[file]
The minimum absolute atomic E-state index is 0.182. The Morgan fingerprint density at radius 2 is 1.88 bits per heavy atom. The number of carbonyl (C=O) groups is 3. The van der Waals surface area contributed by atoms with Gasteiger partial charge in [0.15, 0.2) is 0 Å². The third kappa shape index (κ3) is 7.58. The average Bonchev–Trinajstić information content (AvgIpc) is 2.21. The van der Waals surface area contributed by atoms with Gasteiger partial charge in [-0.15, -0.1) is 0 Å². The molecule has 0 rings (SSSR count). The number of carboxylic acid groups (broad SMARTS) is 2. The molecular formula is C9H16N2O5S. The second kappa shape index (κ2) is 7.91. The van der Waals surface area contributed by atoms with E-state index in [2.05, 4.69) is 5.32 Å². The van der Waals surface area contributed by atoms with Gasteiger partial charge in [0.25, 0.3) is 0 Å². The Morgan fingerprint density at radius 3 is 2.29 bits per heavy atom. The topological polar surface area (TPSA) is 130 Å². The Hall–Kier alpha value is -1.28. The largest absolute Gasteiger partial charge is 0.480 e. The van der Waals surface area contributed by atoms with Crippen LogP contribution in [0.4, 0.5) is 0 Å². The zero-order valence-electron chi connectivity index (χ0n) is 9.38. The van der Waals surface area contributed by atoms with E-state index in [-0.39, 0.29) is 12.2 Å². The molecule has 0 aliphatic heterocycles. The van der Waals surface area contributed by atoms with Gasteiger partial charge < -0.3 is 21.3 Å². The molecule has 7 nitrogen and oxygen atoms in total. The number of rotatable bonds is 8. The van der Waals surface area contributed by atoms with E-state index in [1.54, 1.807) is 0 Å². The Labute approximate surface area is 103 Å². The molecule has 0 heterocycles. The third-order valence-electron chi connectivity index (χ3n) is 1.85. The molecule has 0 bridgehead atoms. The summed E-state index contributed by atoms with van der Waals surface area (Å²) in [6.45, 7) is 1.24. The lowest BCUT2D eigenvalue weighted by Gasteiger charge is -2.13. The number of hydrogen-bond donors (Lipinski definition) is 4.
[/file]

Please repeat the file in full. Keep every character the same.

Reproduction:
The minimum absolute atomic E-state index is 0.182. The Morgan fingerprint density at radius 2 is 1.88 bits per heavy atom. The number of carbonyl (C=O) groups is 3. The van der Waals surface area contributed by atoms with Gasteiger partial charge in [0.15, 0.2) is 0 Å². The third kappa shape index (κ3) is 7.58. The average Bonchev–Trinajstić information content (AvgIpc) is 2.21. The van der Waals surface area contributed by atoms with Gasteiger partial charge in [-0.15, -0.1) is 0 Å². The molecule has 0 rings (SSSR count). The number of carboxylic acid groups (broad SMARTS) is 2. The molecular formula is C9H16N2O5S. The second kappa shape index (κ2) is 7.91. The van der Waals surface area contributed by atoms with E-state index in [2.05, 4.69) is 5.32 Å². The van der Waals surface area contributed by atoms with Gasteiger partial charge in [0.25, 0.3) is 0 Å². The Morgan fingerprint density at radius 3 is 2.29 bits per heavy atom. The topological polar surface area (TPSA) is 130 Å². The Hall–Kier alpha value is -1.28. The largest absolute Gasteiger partial charge is 0.480 e. The van der Waals surface area contributed by atoms with Crippen LogP contribution in [0.4, 0.5) is 0 Å². The zero-order valence-electron chi connectivity index (χ0n) is 9.38. The van der Waals surface area contributed by atoms with E-state index in [-0.39, 0.29) is 12.2 Å². The molecule has 0 aliphatic heterocycles. The van der Waals surface area contributed by atoms with Gasteiger partial charge < -0.3 is 21.3 Å². The molecule has 7 nitrogen and oxygen atoms in total. The number of rotatable bonds is 8. The van der Waals surface area contributed by atoms with E-state index in [1.54, 1.807) is 0 Å². The Labute approximate surface area is 103 Å². The molecule has 0 heterocycles. The third-order valence-electron chi connectivity index (χ3n) is 1.85. The molecule has 0 bridgehead atoms. The summed E-state index contributed by atoms with van der Waals surface area (Å²) in [6.45, 7) is 1.24. The lowest BCUT2D eigenvalue weighted by Gasteiger charge is -2.13. The number of hydrogen-bond donors (Lipinski definition) is 4.